Here’s U.S. Admiral Mike Mullen, chairman of the Joint Chiefs of Staff, speaking to scholars and security experts at the Brookings Institution on May 17: “We cannot succeed in Afghanistan or anywhere else, but let’s talk specifically about Afghanistan, by killing Afghan civilians. … we can’t keep going through incidents like this and expect the strategy to work.”
By this, he meant incidents like the bombing of a village in Farah province earlier that month that killed between 117 and 147 villagers, or the massacre of 90 civilians, 60 of them children, in August 2008, and many other such bombings.
One month later, an American air strike in Pakistan killed more than 60 people.
By June, , Gen. Stanley A. McChrystal was telling The New York Times that the rules would change. The use of airstrikes would be sharply restricted. “Air power contains the seeds of our own destruction if we do not use it responsibly,” he had told his senior officers in a video conference. “We can lose this fight. When we shoot into a compound, that should only be for the protection of our forces. I want everyone to understand that.”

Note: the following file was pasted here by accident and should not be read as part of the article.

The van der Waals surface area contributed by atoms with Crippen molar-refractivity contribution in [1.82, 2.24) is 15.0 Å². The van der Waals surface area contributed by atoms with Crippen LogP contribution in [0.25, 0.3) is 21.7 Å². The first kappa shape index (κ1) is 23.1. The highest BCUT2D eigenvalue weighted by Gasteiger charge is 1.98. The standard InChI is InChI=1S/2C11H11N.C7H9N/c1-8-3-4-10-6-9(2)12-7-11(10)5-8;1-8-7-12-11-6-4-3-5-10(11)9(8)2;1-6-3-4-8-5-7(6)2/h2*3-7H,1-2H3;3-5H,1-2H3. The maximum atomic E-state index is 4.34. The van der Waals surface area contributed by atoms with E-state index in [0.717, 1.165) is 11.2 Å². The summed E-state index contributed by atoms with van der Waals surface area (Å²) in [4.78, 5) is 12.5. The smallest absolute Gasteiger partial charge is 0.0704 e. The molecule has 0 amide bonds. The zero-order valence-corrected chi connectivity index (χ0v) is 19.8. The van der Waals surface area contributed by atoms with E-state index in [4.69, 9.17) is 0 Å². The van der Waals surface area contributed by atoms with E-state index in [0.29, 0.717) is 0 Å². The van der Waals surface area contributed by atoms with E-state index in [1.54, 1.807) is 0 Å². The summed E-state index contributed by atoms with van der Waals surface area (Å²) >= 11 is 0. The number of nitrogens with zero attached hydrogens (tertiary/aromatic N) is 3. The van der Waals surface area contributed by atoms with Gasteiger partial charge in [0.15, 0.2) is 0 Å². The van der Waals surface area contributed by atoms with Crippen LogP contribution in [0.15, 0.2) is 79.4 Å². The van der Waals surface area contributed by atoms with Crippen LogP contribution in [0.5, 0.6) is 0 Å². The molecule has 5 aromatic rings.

So much for the U.S. military’s comprehension skills.
Last night in the far-north Afghan procince of Kunduz, near the border with Tajikistan, U.S. jets bombed what appeared to them to be a fuel convoy the Taliban had hijacked. They were right about the hijacking. The convoy was expected by NATO forces. Taliban fighters took it over. They were wrong about the victims.
One of the convoy’s trucks got mired in a muddy road. To lighten the load, Taliban drivers opened the tankers’ spigots and invited villagers to take what fuel they could. Nato’s pilots didn’t distinguish between Afghans. They fired. Some 90 people were killed, about half of them civilians. Now the U.S. military is trying to spin the story, to focus attention on the Taliban fighters who were killed, as if their death justifies the overall massacre.